Well, I just wanted to be sure you were really going.

Eric smiled. Well, you haven’t lost your sense of humor. Look, when you get word from Doc, will you let me know?


Silence everyone. It was Donald Jones, the editor. "I have an announcement to make. We are here to say farewell to our good friend Eric, but there is another matter. Fear not, it’s good news. The publisher asked me to thank you all for the success of the big travel supplement we just ran. And he has given us a gift of a free cruise for two which … which his wife obviously doesn’t want to go on. Whoops, I never said that! Anyway, I am going to raffle it off right now. All your names are in the hat. Except yours, Eric!

Okay, here we go. And the winner is Cathy!

When the applause had died down Cathy said: Have a redraw. I can’t go.

Yes, you can, said Donald. You’ll enjoy the trip. You don’t have to go far — it’s an Alaska cruise and it starts in Vancouver just 200 miles away. Take Tom with you. You can show him the state called the Last Frontier, and there’s whales all the way there and back.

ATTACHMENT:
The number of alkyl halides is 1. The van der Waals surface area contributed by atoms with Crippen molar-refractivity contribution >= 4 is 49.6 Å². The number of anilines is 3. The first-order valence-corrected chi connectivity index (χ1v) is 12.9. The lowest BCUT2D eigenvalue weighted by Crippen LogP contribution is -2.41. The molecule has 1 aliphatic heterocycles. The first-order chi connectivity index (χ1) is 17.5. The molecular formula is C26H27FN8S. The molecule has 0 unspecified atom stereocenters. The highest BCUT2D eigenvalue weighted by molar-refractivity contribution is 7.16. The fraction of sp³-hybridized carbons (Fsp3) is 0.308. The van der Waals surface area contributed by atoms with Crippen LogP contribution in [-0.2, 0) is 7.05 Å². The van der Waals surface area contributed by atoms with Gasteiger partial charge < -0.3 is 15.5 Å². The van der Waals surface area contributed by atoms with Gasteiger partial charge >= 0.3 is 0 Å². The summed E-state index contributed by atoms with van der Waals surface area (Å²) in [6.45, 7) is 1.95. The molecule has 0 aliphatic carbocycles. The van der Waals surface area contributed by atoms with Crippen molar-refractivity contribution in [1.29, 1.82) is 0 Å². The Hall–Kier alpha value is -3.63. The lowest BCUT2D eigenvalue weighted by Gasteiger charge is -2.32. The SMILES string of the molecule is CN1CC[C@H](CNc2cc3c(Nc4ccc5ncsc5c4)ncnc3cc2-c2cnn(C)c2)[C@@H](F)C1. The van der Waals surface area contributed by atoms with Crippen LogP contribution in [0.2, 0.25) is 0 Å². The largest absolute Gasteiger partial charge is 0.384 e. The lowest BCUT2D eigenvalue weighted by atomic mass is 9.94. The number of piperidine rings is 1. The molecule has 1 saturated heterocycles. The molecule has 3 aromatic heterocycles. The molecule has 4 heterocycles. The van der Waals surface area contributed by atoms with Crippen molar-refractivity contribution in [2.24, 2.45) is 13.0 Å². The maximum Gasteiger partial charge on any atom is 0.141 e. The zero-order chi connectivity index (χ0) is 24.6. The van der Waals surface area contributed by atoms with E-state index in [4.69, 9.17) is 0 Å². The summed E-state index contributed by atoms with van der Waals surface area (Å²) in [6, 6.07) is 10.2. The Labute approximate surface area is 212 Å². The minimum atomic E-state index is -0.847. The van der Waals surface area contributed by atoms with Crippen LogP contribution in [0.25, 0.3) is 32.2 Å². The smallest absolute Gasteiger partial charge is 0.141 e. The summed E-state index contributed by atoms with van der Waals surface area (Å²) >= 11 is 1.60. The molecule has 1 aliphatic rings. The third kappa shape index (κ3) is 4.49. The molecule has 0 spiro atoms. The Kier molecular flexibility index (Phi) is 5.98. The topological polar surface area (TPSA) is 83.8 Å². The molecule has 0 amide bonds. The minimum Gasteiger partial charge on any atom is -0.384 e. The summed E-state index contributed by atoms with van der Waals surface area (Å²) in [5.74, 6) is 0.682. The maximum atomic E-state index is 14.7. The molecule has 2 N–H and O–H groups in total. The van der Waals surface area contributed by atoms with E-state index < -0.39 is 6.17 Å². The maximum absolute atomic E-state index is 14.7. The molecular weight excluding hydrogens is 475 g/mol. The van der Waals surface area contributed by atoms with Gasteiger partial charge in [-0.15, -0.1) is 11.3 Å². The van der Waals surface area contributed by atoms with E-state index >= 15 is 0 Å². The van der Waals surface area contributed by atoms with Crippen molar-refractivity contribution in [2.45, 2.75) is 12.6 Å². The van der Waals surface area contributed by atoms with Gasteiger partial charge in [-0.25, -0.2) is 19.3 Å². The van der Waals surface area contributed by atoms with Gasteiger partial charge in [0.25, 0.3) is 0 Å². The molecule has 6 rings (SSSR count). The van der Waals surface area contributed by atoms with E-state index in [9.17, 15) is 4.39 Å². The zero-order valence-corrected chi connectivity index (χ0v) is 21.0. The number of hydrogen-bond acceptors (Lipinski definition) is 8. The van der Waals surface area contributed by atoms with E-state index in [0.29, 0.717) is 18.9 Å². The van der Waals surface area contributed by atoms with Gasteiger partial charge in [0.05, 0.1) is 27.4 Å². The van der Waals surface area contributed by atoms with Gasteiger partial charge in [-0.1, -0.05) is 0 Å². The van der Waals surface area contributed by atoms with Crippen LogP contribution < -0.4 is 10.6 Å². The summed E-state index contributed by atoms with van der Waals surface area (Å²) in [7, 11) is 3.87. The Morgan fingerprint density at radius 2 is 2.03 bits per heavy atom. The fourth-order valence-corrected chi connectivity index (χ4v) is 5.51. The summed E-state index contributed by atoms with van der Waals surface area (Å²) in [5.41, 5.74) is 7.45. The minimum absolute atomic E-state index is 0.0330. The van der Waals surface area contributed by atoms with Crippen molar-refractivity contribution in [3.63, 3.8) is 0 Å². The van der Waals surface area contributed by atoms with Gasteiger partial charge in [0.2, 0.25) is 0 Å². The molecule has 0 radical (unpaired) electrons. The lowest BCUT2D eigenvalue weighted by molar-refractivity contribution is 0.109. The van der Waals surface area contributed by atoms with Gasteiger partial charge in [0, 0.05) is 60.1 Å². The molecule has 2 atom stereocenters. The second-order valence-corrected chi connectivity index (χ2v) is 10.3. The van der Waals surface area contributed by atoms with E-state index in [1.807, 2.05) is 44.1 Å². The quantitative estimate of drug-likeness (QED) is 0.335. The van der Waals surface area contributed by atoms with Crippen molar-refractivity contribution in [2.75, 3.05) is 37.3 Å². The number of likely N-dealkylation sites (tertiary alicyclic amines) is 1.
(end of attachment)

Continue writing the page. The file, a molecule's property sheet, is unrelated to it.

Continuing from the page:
Cathy hurried home. Tom’s light was on so she knocked on his door and went in. His bed was dwarfed by a huge picture of a Navy Crusader taking off from an aircraft carrier. Beside his bed was a picture of his father sitting in an airplane cockpit, his smile as wide as the chunky helmet he was wearing. Tom was asleep, a book cradled in his arms. Cathy took a closer look — it was a Boy Scout manual.

She froze. Tom’s Boy Scout camp, she realized, was the same week as the cruise. And Donald had said the travel date could not be changed.

The next evening Cathy met Shirley in the local pub. It was a regular Thursday outing with a good bunch of regulars, although there was always one, fueled by too much ale, who would make a pass at Cathy. She did not dress to attract men, but with an hourglass figure it was hard to cover all the curves completely.